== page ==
Cheaper wells on Åsgard
The two most recent wells on Statoil's Åsgard development in the Norwegian Sea have ended up 50 per cent cheaper than planned.
Originally due to take 27 days apiece, they were actually completed in 11 and 13 days from the Transocean Searcher drilling rig.
"This good result is due to a fine team which has worked very purposefully," says sector manager Øystein A Håland in the Åsgard project.
"Equipment faults caused major delays on earlier wells. These problems have now been eliminated. And another factor is that we haven't had to cope with winter storms."
Saving 24 days on two wells not only cuts development costs by roughly NOK 45 million but also lays the basis for NOK 35 million in revenues from earlier production.
A total of 57 wells were originally planned for Åsgard, but some of these are now expected to yield a poor return.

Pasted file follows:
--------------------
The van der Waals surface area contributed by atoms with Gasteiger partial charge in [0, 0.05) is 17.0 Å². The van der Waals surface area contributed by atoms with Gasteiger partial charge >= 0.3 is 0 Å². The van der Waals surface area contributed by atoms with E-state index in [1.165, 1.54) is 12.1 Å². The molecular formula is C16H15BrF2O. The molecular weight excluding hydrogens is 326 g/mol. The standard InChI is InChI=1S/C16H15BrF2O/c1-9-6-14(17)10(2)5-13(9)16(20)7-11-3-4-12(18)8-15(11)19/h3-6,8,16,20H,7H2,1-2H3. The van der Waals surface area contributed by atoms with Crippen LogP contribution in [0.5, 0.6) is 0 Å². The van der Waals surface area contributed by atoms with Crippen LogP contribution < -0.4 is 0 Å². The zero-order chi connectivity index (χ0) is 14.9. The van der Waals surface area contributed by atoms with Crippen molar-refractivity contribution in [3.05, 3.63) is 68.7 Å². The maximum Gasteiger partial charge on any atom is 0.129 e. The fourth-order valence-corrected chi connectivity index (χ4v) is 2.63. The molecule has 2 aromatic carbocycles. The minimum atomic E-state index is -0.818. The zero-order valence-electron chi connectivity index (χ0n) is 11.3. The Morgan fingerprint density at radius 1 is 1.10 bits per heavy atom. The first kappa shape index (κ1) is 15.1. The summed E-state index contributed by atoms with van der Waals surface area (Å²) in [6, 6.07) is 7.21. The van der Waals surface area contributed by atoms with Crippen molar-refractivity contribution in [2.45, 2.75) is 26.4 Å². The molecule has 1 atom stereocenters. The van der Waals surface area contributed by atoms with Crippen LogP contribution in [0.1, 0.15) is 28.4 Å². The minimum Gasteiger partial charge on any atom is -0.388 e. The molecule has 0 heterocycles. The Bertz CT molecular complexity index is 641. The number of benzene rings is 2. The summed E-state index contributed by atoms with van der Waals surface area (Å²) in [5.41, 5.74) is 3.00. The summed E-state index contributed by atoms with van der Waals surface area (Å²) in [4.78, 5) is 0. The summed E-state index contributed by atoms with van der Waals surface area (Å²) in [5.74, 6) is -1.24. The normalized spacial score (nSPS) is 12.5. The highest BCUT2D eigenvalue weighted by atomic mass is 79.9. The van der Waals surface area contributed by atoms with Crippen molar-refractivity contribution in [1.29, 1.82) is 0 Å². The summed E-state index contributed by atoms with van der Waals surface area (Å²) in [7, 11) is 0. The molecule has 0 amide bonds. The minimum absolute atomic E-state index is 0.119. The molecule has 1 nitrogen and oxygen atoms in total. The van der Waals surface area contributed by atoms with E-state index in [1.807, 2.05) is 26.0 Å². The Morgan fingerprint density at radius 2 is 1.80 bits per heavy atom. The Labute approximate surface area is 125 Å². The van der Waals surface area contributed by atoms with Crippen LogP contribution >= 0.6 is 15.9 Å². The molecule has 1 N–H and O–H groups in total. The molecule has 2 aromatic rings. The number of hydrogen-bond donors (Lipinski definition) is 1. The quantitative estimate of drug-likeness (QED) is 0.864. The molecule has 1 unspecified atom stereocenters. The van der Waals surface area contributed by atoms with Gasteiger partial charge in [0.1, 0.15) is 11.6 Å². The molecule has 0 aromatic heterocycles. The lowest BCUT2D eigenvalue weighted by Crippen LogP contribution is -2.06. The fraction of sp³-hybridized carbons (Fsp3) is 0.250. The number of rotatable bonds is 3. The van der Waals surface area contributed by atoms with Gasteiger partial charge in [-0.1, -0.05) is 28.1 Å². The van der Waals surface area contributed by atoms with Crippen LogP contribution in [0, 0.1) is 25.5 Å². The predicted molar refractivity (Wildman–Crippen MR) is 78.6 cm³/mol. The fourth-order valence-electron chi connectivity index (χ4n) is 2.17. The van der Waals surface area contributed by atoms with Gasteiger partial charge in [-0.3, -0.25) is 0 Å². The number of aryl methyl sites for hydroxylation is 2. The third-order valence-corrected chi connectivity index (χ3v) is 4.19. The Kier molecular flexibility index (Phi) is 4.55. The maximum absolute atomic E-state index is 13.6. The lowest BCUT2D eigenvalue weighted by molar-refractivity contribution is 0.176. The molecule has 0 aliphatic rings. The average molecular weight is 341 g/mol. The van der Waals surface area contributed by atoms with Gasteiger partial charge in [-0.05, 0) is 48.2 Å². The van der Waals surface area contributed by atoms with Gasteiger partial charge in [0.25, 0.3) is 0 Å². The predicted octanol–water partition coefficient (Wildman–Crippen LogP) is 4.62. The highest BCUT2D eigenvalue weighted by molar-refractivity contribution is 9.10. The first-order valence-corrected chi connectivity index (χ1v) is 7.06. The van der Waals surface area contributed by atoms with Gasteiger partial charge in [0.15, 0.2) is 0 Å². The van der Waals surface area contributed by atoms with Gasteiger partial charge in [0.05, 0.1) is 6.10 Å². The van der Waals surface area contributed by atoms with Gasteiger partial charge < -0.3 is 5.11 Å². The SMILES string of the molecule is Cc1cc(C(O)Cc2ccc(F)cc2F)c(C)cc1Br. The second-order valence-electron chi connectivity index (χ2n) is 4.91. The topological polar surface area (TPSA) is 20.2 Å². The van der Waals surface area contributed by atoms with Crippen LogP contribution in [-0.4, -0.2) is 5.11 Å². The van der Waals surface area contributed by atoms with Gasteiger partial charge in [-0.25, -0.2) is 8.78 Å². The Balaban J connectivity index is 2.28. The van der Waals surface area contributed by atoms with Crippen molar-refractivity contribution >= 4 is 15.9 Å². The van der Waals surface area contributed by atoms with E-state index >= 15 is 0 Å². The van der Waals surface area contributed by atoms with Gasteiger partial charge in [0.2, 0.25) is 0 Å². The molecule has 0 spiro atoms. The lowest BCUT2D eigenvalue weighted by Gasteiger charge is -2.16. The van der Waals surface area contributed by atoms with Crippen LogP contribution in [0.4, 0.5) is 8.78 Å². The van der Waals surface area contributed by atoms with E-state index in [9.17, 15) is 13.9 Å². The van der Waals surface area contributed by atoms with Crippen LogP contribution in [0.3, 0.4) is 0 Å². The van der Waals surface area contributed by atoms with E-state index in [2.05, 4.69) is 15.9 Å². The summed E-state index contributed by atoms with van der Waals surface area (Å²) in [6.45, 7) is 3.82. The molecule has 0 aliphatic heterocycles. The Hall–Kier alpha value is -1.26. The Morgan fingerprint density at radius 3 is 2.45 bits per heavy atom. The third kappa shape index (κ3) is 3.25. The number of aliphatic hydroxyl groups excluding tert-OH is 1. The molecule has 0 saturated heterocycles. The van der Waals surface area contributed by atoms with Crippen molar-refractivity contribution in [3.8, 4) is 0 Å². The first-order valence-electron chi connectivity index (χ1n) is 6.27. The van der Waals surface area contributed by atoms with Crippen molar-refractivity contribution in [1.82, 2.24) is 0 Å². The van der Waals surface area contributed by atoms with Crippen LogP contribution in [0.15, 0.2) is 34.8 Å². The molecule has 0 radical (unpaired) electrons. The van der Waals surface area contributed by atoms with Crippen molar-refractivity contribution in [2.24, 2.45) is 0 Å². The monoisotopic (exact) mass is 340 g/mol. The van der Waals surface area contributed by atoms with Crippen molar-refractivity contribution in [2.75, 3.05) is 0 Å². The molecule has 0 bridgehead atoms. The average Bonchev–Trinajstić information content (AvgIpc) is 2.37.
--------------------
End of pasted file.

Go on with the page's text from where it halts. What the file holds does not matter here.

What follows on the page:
"As things stand at present, we look like drilling 54 wells," says Mr Håland. "But the ultimate number will change over the producing life of the field. It's likely to end up much higher."
He notes that new wells are constantly being drilled on other Norwegian producing fields. While the primary drilling programme on Statfjord was completed in 1986, for instance, operator Statoil is still drilling on the North Sea field.